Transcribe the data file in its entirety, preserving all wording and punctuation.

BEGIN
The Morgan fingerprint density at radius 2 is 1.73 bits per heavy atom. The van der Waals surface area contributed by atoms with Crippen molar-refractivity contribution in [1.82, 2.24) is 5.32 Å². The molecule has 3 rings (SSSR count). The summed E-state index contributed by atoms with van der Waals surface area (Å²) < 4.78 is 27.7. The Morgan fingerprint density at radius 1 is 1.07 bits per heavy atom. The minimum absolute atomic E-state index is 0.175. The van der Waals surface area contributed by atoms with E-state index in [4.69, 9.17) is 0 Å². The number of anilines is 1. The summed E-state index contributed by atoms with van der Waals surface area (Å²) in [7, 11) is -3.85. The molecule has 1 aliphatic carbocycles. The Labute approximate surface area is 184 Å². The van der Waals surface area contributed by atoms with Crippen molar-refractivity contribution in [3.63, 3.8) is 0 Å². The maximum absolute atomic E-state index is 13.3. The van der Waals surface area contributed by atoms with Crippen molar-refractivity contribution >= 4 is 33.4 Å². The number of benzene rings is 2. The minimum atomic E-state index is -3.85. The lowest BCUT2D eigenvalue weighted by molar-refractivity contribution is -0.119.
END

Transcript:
The Morgan fingerprint density at radius 2 is 1.73 bits per heavy atom. The van der Waals surface area contributed by atoms with Crippen molar-refractivity contribution in [1.82, 2.24) is 5.32 Å². The molecule has 3 rings (SSSR count). The summed E-state index contributed by atoms with van der Waals surface area (Å²) < 4.78 is 27.7. The Morgan fingerprint density at radius 1 is 1.07 bits per heavy atom. The minimum absolute atomic E-state index is 0.175. The van der Waals surface area contributed by atoms with E-state index in [4.69, 9.17) is 0 Å². The number of anilines is 1. The summed E-state index contributed by atoms with van der Waals surface area (Å²) in [7, 11) is -3.85. The molecule has 1 aliphatic carbocycles. The Labute approximate surface area is 184 Å². The van der Waals surface area contributed by atoms with Crippen molar-refractivity contribution in [3.63, 3.8) is 0 Å². The maximum absolute atomic E-state index is 13.3. The van der Waals surface area contributed by atoms with Crippen molar-refractivity contribution >= 4 is 33.4 Å². The number of benzene rings is 2. The minimum atomic E-state index is -3.85. The lowest BCUT2D eigenvalue weighted by molar-refractivity contribution is -0.119.